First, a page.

Abstract: This application note describes the impact of toluene addition in the dispersive solid phase extraction (SPE) step on the analysis of pesticides in spinach using Agilent SampliQ QuEChERS AOAC kits for highly pigmented fruits and vegetables. Graphitized carbon black (GCB) is required in the dispersive SPE kits in order to remove high levels of pigments from the matrix. However, it also retains pesticides with planar structures resulting in poor recovery and precision. The eight problematic pesticides found in the original AOAC method, by either LC/MS/MS or GC/MS, generated poor results with about 20% to 60% recovery with >15% relative standard deviation (RSD). In the modified AOAC method, an aliquot of toluene was added to the dispersive SPE cleanup tube, in a ratio of 8:3 (acetonitrile (ACN) extracts/toluene). It significantly improved the extraction efficiency of the problematic planar pesticides. With the modified AOAC method, the eight problematic pesticides generated substantially improved recoveries, 50% to 100%, and < 10% RSD. However, the addition of toluene also introduced more matrix impurities into the final sample, and caused problems for some pesticides which gave good results originally. Therefore, the modified AOAC method cannot be considered a "drop in" replacement for the original AOAC method; but it can be a very useful alternative for the problematic pesticides affected by GCB in the pesticides analysis of highly pigmented matrix.
 
Analysis of Pesticide Residues in Spinach Using Agilent SampliQ QuEChERS AOAC Kits by GC/MS (publication # 5990-4305EN)
 
Abstract: This application note describes the use of a quick, easy, cheap, effective, rugged, and safe (QuEChERS) AOAC sample preparation approach for the extraction and cleanup of 13 pesticide residues representing various pesticide classes in spinach. The original AOAC method employed involves initial extraction in a buffered aqueous/acetonitrile system, an extraction/partitioning step after the addition of salt, and a cleanup step using dispersive solid-phase extraction (dispersive SPE). In order to address the significant loss of planar pesticides caused by graphitized carbon black (GCB) in dispersive SPE, a modified method with the addition of toluene was employed. The presence of the target pesticides in the spinach extracts were then determined by liquid chromatography coupled to an electrospray ionization tandem mass spectrometry (LC-ESI-MS/MS) operating in positive ion multiple reaction monitoring (MRM) mode. With the combination of original and modified dispersive SPE, the method was validated in terms of recovery and reproducibility for all of the analytes of interest. The 5 ng/g limit of quantitation (LOQ) for pesticides in spinach shown in this application was well below the maximum residue limits (MRLs). The spiking levels for the recovery experiments were 10, 50, and 200 ng/g. Mean recoveries ranged between 64% and 108% (average of 91.9%), with RSD below 10% (average of 3.3%).
 
Analysis of Pesticide Residues in Spinach Using Agilent SampliQ QuEChERS EN Kit by LC/MS/MS Detection (Publication # 5990-4395EN)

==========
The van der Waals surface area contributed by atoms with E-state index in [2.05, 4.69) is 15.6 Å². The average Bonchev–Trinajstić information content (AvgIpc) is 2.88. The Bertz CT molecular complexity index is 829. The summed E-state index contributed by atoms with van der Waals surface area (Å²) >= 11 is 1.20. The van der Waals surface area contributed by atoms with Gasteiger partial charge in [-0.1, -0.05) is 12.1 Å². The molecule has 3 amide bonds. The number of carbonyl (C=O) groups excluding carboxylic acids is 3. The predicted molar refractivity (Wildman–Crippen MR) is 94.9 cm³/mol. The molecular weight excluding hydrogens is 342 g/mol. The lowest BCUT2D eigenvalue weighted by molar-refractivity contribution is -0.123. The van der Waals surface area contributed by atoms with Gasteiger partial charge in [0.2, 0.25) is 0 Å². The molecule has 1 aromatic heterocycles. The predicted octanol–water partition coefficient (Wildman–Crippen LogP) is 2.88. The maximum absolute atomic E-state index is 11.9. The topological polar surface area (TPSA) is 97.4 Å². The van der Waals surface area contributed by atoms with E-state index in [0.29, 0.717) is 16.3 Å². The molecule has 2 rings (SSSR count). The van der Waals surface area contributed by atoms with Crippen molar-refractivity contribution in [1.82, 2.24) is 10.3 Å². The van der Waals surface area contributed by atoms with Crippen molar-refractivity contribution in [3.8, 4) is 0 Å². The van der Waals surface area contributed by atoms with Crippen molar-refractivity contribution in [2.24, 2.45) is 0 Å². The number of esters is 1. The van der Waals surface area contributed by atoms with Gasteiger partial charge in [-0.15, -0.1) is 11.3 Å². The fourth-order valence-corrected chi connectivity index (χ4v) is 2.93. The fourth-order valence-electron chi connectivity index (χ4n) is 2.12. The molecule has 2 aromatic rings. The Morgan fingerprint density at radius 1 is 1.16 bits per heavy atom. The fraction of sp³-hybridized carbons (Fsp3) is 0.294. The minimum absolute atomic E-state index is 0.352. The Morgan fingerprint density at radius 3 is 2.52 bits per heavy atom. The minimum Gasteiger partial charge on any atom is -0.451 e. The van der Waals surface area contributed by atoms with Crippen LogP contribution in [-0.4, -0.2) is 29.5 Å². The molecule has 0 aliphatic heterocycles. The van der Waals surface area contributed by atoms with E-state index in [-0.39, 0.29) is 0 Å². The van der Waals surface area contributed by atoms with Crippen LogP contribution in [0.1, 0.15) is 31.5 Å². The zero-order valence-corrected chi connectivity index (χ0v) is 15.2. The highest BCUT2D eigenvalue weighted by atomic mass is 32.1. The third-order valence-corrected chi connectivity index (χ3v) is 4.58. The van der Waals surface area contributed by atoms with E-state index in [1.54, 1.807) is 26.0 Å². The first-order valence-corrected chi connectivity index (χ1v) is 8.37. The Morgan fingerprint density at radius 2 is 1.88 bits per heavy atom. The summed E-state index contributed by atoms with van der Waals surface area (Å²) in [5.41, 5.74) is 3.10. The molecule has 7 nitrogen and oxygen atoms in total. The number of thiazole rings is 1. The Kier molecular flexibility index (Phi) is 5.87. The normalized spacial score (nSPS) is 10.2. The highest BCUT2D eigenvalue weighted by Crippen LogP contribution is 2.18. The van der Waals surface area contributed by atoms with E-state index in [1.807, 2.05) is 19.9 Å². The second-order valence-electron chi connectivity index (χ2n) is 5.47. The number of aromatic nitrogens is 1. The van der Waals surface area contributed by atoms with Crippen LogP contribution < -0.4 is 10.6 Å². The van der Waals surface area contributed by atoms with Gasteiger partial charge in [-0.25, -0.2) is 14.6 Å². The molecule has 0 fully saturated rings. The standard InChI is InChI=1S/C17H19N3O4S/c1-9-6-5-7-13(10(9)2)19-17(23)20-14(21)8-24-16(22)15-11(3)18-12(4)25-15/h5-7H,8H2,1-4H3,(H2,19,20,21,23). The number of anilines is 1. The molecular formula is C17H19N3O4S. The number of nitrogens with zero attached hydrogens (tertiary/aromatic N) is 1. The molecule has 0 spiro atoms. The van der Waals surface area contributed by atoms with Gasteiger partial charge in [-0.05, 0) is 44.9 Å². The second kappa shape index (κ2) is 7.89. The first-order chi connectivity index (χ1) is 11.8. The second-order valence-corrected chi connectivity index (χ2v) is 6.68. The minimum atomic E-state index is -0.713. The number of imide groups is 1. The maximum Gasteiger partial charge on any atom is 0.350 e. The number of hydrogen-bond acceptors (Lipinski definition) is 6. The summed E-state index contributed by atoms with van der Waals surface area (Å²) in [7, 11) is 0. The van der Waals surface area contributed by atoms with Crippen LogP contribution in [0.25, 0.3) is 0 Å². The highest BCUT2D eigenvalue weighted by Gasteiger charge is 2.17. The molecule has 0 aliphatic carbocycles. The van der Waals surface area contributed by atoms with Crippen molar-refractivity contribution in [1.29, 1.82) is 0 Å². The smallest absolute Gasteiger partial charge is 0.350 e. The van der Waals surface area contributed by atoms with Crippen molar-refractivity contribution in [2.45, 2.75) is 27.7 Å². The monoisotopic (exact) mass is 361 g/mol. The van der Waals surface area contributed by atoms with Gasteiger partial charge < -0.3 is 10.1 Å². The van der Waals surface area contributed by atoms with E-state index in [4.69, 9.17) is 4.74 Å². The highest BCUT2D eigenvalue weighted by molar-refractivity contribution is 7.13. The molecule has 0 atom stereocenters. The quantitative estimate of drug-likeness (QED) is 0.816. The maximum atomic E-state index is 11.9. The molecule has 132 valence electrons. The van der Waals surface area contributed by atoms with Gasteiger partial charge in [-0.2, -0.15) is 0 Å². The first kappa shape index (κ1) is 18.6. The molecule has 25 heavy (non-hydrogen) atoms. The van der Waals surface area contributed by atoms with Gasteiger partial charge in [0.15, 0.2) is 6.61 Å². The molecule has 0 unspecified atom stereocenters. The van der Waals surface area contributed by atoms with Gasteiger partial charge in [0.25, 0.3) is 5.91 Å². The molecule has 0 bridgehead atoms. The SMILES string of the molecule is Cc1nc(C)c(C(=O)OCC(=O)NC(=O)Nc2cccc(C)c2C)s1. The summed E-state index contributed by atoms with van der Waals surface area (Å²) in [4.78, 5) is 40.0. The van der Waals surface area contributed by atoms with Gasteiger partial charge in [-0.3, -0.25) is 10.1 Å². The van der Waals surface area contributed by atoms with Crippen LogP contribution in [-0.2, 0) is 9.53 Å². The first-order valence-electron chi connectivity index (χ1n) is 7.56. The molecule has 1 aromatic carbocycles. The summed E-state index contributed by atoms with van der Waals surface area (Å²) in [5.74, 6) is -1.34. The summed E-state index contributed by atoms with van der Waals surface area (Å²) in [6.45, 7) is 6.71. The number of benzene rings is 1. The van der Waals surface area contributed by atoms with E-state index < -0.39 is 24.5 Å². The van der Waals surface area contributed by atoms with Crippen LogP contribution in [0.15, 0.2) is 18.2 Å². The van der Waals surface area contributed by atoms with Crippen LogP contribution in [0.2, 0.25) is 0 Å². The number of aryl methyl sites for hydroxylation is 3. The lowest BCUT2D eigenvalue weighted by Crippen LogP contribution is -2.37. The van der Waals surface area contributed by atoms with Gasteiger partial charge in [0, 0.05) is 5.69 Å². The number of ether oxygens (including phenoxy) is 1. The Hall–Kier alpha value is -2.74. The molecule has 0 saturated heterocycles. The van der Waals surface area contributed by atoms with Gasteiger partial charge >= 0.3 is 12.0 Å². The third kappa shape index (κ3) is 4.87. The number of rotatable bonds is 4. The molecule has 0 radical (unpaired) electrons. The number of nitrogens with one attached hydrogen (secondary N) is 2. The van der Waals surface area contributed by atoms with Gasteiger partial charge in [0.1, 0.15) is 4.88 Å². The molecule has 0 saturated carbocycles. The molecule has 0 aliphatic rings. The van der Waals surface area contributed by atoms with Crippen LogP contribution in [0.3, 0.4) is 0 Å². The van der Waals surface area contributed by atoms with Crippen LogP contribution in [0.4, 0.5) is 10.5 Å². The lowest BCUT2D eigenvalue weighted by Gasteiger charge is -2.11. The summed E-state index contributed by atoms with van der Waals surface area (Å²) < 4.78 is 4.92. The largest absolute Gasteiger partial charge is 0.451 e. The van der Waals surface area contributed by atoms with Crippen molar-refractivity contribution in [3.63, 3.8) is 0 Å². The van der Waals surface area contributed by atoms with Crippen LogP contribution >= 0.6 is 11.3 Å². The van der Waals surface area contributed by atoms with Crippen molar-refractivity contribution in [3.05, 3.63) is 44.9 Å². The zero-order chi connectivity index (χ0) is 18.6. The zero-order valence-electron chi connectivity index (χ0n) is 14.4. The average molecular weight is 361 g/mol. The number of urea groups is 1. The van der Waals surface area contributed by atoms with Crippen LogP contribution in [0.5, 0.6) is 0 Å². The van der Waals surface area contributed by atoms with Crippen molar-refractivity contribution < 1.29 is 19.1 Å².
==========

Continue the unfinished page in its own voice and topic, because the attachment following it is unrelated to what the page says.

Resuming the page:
Abstract: This application note describes the use of a quick, easy, cheap, effective, rugged, and safe (QuEChERS) AOAC sample preparation approach for extraction and cleanup of 18 GC-amenable multiple pesticide class residues in spinach. The method employed involves initial extraction in a buffered aqueous/acetonitrile system, an extraction/ partitioning step after the addition of salt, and a cleanup step using dispersive solid phase extraction (dispersive SPE). In order to address the significant loss of planar pesticides caused by graphitized carbon black (GCB) in dispersive SPE, a modified method with addition of toluene was employed for the planar pesticides. The target pesticides in the spinach extracts were then analyzed by gas chromatography/mass spectrometry (GC/MS) operating in selective ion monitoring (SIM) mode. The method was validated in terms of recovery and reproducibility. The limit of quantitation (LOQ) for most pesticides is 10 ng/g; however folpet has an LOQ of 50 ng/g in spinach. This application, employing SampliQ QuEChERS kits, produced results well below the maximum residue limits (MRLs) for all pesticides screened. The spiked levels for the recovery experiments were 10, 50, and 200 ng/g.
 
Determination of Acrylamide in Cooking Oil by Agilent SampliQ QuEChERS AOAC Kit and HPLC-DAD (Publication #5990-5988EN)
 
Abstract: This application note describes the use of a quick, easy, cheap, effective, rugged, and safe (QuEChERS) EN sample preparation approach for extraction and cleanup of 13-pesticide residues representing various classes in spinach. Because spinach is considered a highly pigmented matrix, the EN dispersive SPE kit for highly pigmented fruits and vegetables is selected. Graphitized carbon black (GCB) in the amount of 7.5 mg/mL of ACN extract is added to the kit. The target pesticides in the spinach extracts are then determined by liquid chromatography coupled to an electrospray ionization tandem mass spectrometry (LC-ESI-MS/MS) operating in positive ion multiple reaction monitoring (MRM) mode. GCB is reported to have a significantly negative impact on the extraction of pesticides with planar structure. However, with the small amount of GCB addition in the EN dispersive SPE kit, our results show that the impact of GCB on planar pesticides is negligible and acceptable quantitation results are obtained. The 5 ng/g limit of quantitation (LOQ) for pesticides in spinach shown in this application is well below the maximum residue limits (MRLs). The spiking levels for the recovery experiments are 10, 50, and 200 ng/g. Mean recoveries range between 60 and 99% (85.4% on average), with an RSD below 11% (5.5% on average).